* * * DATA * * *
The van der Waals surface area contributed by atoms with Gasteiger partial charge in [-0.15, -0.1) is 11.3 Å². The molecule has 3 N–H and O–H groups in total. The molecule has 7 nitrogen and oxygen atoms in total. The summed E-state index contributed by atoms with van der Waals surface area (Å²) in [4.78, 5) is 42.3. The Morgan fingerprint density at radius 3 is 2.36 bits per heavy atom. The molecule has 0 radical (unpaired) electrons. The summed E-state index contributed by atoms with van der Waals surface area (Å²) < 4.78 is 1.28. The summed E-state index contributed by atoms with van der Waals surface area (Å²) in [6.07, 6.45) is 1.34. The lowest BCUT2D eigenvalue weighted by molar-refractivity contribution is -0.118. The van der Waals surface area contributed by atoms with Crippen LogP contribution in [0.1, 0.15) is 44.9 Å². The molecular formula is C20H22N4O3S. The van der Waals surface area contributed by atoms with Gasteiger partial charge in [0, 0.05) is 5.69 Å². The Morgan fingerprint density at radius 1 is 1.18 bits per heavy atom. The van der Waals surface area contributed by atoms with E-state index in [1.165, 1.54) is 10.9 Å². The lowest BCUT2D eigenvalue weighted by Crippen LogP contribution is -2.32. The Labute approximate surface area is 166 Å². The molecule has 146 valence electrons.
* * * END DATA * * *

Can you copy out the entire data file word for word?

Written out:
The van der Waals surface area contributed by atoms with Gasteiger partial charge in [-0.15, -0.1) is 11.3 Å². The molecule has 3 N–H and O–H groups in total. The molecule has 7 nitrogen and oxygen atoms in total. The summed E-state index contributed by atoms with van der Waals surface area (Å²) in [4.78, 5) is 42.3. The Morgan fingerprint density at radius 3 is 2.36 bits per heavy atom. The molecule has 0 radical (unpaired) electrons. The summed E-state index contributed by atoms with van der Waals surface area (Å²) < 4.78 is 1.28. The summed E-state index contributed by atoms with van der Waals surface area (Å²) in [6.07, 6.45) is 1.34. The lowest BCUT2D eigenvalue weighted by molar-refractivity contribution is -0.118. The van der Waals surface area contributed by atoms with Crippen LogP contribution in [0.1, 0.15) is 44.9 Å². The molecular formula is C20H22N4O3S. The van der Waals surface area contributed by atoms with Gasteiger partial charge in [0, 0.05) is 5.69 Å². The Morgan fingerprint density at radius 1 is 1.18 bits per heavy atom. The van der Waals surface area contributed by atoms with E-state index in [1.165, 1.54) is 10.9 Å². The lowest BCUT2D eigenvalue weighted by Crippen LogP contribution is -2.32. The Labute approximate surface area is 166 Å². The molecule has 146 valence electrons.